In July 2004, the EU decided to form the EU Battlegroups (EUBG), an initiative, which was especially advocated by Germany, France, and Great Britain. Also smaller member states were initially involved in the project, as it offered them an opportunity to take part to the European Union’s Permanent Structured Cooperation (PESCO). The EU Battlegroups are military units which have a higher degree of military striking power. The EUBGs are under the political and strategical command of the Political and Security Committee of the European Union.
The core of a battlegroup consists of one infantry battalion with smaller, supporting units. Additionally, depending on the mission, the battlegroup can be supported by units from other branches. Normally, an EUBG includes between 1500 and 2200 troops.
Main Tasks and Goals
As a military quick reaction force, EUBG’s tasks include humanitarian operations, peacekeeping, and combat operations within the context of crisis management as well as peace building missions. For instance, these tasks include counter terrorism operations. The most suitable deployment of EUBGs is in the context of a mission with a clearly defined task in a certain region. As a result of their ability to deploy in a short period, EU Battlegroups are an effective tool for crisis prevention operations. To accomplish these tasks, a battlegroup, which contains military units from different member states under the leadership of one state, has a standby time of six months. In this period, the battlegroup can deploy within a radius 6000 kilometers in a time span of 10 days. On site, the battlegroup is intended to operate at least 30 days autonomously.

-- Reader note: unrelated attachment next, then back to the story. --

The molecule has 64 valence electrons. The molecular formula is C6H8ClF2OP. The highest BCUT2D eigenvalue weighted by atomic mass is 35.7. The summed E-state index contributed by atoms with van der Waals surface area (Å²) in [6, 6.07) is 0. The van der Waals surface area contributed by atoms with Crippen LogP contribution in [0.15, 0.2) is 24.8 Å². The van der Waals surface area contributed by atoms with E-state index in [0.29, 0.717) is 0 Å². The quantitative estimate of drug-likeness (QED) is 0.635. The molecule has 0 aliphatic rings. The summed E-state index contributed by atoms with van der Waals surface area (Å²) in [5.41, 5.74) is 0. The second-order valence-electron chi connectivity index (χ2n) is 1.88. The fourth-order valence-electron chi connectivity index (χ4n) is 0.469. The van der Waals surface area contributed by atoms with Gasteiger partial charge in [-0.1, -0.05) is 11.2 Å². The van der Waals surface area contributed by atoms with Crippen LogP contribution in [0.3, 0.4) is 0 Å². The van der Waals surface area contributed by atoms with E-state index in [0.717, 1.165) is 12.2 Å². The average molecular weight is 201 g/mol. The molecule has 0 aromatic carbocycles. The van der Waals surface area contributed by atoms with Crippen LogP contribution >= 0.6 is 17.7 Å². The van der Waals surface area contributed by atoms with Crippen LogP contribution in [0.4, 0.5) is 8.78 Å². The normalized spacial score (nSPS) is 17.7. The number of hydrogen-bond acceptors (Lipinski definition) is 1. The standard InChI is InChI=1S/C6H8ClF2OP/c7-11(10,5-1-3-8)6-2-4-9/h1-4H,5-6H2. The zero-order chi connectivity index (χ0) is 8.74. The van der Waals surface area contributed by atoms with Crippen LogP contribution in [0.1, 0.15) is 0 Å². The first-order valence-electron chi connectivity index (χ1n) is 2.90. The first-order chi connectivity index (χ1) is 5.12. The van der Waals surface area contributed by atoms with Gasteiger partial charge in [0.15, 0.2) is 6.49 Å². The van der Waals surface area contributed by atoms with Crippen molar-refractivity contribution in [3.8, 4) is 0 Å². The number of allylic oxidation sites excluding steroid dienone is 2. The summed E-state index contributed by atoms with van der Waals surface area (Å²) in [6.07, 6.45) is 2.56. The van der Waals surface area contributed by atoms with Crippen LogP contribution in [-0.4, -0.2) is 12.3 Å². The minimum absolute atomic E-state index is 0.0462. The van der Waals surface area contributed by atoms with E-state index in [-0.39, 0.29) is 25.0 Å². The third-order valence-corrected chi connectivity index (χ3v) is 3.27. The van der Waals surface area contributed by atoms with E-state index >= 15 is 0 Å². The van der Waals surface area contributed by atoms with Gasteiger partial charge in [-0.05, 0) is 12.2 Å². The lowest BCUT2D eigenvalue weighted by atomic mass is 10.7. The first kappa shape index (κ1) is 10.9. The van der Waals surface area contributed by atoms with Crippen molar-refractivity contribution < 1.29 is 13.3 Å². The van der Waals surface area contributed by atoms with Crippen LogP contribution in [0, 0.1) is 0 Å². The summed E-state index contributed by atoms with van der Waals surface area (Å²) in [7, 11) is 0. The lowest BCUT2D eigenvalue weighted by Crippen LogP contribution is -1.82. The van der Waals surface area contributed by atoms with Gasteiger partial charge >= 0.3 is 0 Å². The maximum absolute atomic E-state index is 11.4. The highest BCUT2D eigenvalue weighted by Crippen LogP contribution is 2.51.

In matters of the European Union, the EUBGs are an important part of the EU’s security and defense policy, because they contribute to the Union’s resilience. The existence of EUBGs enables the Union to react quickly and strategically effective to challenges regarding security policy. In a larger context, EUBGs are also an important part of the European pillar of NATO, as the certification of the battlegroups is based on NATO standards.
The most recent European Battlegroup has been the EUBG 2020 – 2. Under the guidance of the German Army, forces from Austria, Czech Republic, Finland, Croatia, Ireland, Latvia, the Netherlands, and Sweden provided 4100 soldiers. The German Army contributed to the battlegroup with 2500 soldiers, mostly from the Division Schnelle Kräfte (Rapid Forces) under the command of Major General Andreas Hannemann. The EUBG 2020 – 2 had a standby time from July 2021 until March 2021. Due to the Covid-19 pandemic, the standby time had been extended because of the low availability of replacement forces. Alongside the German-led EUBG, in the same period, there was also an active battlegroup of Italian and Spanish forces under the guidance of Italy.
Currently, the concept of the EU battlegroups is facing several challenges. Especially the present lack of troops for the EUBG 2021 – 1 is a severe threat for the combat readiness of Europe’s quick reaction and therefore also for the European Union’s security and defense policy. As scheduled as of 11st April 2019, the upcoming EUGB 2021 – 2 will include forces from five nations, including Italy, Austria, and Hungary. Even though, the concept of EUBGs is facing challenges now, they are an important tool of military cooperation in the EU. The multinational units offer chances to train with other European armies and to develop new concepts for the common European defense. In this context, EUBGs contribute to the improvement of interoperability within the European Armies and allows to identify problematic issues before a potential combat situation. For example, the EUBG 2020 – 2 showed problems regarding different standards in telecommunication, which were successfully solved. For the European Union, the EUBGs are an important asset of the security and defense policy which allows the Union to become an independent and successful international actor.
The EUBGs as a quick reaction force are an important pillar of the EU’s security and defense policy. Due to their high mobility, the battlegroups can preserve Europe’s interests in a huge operative radius within less than two weeks. Even though, the concept is facing several challenges, it is an essential aspect of the European military cooperation.